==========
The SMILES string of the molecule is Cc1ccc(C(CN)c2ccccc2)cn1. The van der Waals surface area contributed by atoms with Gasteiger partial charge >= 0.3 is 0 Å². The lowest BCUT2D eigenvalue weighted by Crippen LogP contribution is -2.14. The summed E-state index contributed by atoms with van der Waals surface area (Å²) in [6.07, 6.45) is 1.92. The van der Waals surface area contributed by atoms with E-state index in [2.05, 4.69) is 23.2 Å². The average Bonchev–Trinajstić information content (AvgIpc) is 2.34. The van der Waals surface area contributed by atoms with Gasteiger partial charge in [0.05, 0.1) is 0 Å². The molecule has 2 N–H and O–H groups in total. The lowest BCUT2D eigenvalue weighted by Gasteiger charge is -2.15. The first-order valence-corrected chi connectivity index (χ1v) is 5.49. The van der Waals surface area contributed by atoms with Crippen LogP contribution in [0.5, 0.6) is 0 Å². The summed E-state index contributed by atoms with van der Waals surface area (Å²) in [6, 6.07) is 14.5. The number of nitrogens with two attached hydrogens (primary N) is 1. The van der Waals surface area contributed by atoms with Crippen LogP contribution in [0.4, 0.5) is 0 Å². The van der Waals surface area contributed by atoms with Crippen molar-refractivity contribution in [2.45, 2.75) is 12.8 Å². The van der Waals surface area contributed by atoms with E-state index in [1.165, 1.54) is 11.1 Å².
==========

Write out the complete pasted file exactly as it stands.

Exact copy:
The SMILES string of the molecule is Cc1ccc(C(CN)c2ccccc2)cn1. The van der Waals surface area contributed by atoms with Gasteiger partial charge >= 0.3 is 0 Å². The lowest BCUT2D eigenvalue weighted by Crippen LogP contribution is -2.14. The summed E-state index contributed by atoms with van der Waals surface area (Å²) in [6.07, 6.45) is 1.92. The van der Waals surface area contributed by atoms with E-state index in [2.05, 4.69) is 23.2 Å². The average Bonchev–Trinajstić information content (AvgIpc) is 2.34. The van der Waals surface area contributed by atoms with Gasteiger partial charge in [0.05, 0.1) is 0 Å². The molecule has 2 N–H and O–H groups in total. The lowest BCUT2D eigenvalue weighted by Gasteiger charge is -2.15. The first-order valence-corrected chi connectivity index (χ1v) is 5.49. The van der Waals surface area contributed by atoms with Crippen LogP contribution in [0.5, 0.6) is 0 Å². The summed E-state index contributed by atoms with van der Waals surface area (Å²) in [6, 6.07) is 14.5. The number of nitrogens with two attached hydrogens (primary N) is 1. The van der Waals surface area contributed by atoms with Crippen LogP contribution in [0.4, 0.5) is 0 Å². The van der Waals surface area contributed by atoms with Crippen molar-refractivity contribution in [2.45, 2.75) is 12.8 Å². The van der Waals surface area contributed by atoms with E-state index in [1.165, 1.54) is 11.1 Å².